Judge Solomy Balungi Bossa, presiding on the delivery of the judgment of the Appeals Chamber of the International Criminal Court on 2 September 2019 at the seat of the Court in The Hague, Netherlands ©ICC-CPI

On 2 September 2019, the Appeals Chamber of the International Criminal Court (“ICC” or “the Court”), Judge Solomy Balungi Bossa presiding, delivered its judgment and rejected the appeal of the Prosecutor against the decision of Pre-Trial Chamber I on the “Application for Judicial Review by the Government of the Union of the Comoros”‘ of 15 November 2018. The Appeals Chamber’s judgment was taken by majority, with Judge Chile Eboe-Osuji and Judge Luz del Carmen Ibáñez Carranza issuing partly dissenting opinions.

By way of background, on 14 May 2013, a referral was received by the Office of the Prosecutor from the authorities of the Union of the Comoros, a State Party to the Rome Statute, in relation to an attack on 31 May 2010 by the Israeli Defence Forces on the Humanitarian Aid Flotilla bound for the Gaza strip. On 6 November 2014, the Prosecutor issued her decision not to investigate the attack. On 16 July 2015, Pre-Trial Chamber I, by majority,requested  the Prosecutor to reconsider the 6 November 2014 decision not to investigate the attack. Subsequently, on 29 November 2017 the Prosecutor filed her decision, which she considered to be final, reaffirming her previous decision not to investigate the attack. On 15 November 2018, Pre-Trial Chamber I directedthe Prosecutor to reconsider her decision of 6 November 2014 not to investigate the attack in light of the specific directions of the Pre-Trial Chamber’s 16 July 2015 Decision. The Prosecutor then appealed this decision.

The Appeals Chamber Judgment today confirms the Pre-Trial Chamber’s decision of 15 November 2018 to the effect that the Prosecutor must reconsider her decision on the Comoros’referral, by 2 December 2019, in light of the specific directions of the Pre-Trial Chamber’s 16 July 2015 Decision and the directions of the Appeals Chamber in its judgment. The Appeals Chamber nevertheless maintained, Judge Eboe-Osuji and Judge Ibáñez dissenting, that the ‘ultimate decision’ as to whether or not to initiate an investigation is that of the Prosecutor.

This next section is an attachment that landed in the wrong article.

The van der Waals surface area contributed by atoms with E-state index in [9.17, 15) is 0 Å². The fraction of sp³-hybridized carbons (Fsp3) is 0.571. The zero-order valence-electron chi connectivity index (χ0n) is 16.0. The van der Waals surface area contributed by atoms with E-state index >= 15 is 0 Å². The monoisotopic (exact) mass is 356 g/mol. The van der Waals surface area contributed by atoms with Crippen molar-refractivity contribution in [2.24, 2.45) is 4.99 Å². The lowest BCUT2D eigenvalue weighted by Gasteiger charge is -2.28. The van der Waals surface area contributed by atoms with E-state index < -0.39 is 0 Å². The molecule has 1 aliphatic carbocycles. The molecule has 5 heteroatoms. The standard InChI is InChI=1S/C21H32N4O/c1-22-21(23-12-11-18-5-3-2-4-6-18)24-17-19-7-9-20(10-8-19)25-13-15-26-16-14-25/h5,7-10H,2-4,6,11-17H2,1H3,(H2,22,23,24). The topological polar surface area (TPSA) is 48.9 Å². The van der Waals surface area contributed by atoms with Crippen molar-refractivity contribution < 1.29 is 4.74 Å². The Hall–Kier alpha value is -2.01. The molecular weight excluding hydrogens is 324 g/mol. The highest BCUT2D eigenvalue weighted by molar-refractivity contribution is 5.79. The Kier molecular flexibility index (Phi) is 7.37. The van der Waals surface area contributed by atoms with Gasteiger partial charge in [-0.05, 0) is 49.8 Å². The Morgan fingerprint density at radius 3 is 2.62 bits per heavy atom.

Legal reasoning

The Appeals Chamber considered that Pre-Trial Chamber I did not err in reviewing  whether a decision of the Prosecutor that she considered to be ‘final’ subsequently to a first request for reconsideration, does actually amounts to a proper ‘final decision’. The scope of the Pre-Trial Chamber’s review in such a case is limited to establishing whether or not the Prosecutor carried out the reconsideration in accordance with the Pre-Trial Chamber’s request.

The Appeals Chamber also noted that the Prosecutor is required to demonstrate how she addressed the relevant issues in light of the Pre-Trial Chamber’s directions. It also indicated that where questions of law arise, the only authoritative interpretation of the relevant law is that adopted by the judges of the Court. Also, the Prosecutor must comply, if directed by the Pre-Trial Chamber, to take into account certain available information when determining whether there is a sufficient factual basis to initiate an investigation. However, the Majority of the Appeals Chamber found, Judge Eboe-Osuji and Judge Ibáñez dissenting, that it is not for the Pre-Trial Chamber to direct the Prosecutor as to how to assess this information and which factual findings she should reach. The Appeals Chamber found that the Prosecutor failed to follow the Pre-Trial Chamber’s legal interpretations and thus the Pre-Trial Chamber did not err when it decided to direct the Prosecutor to carry out a new reconsideration of her decision not to investigate.

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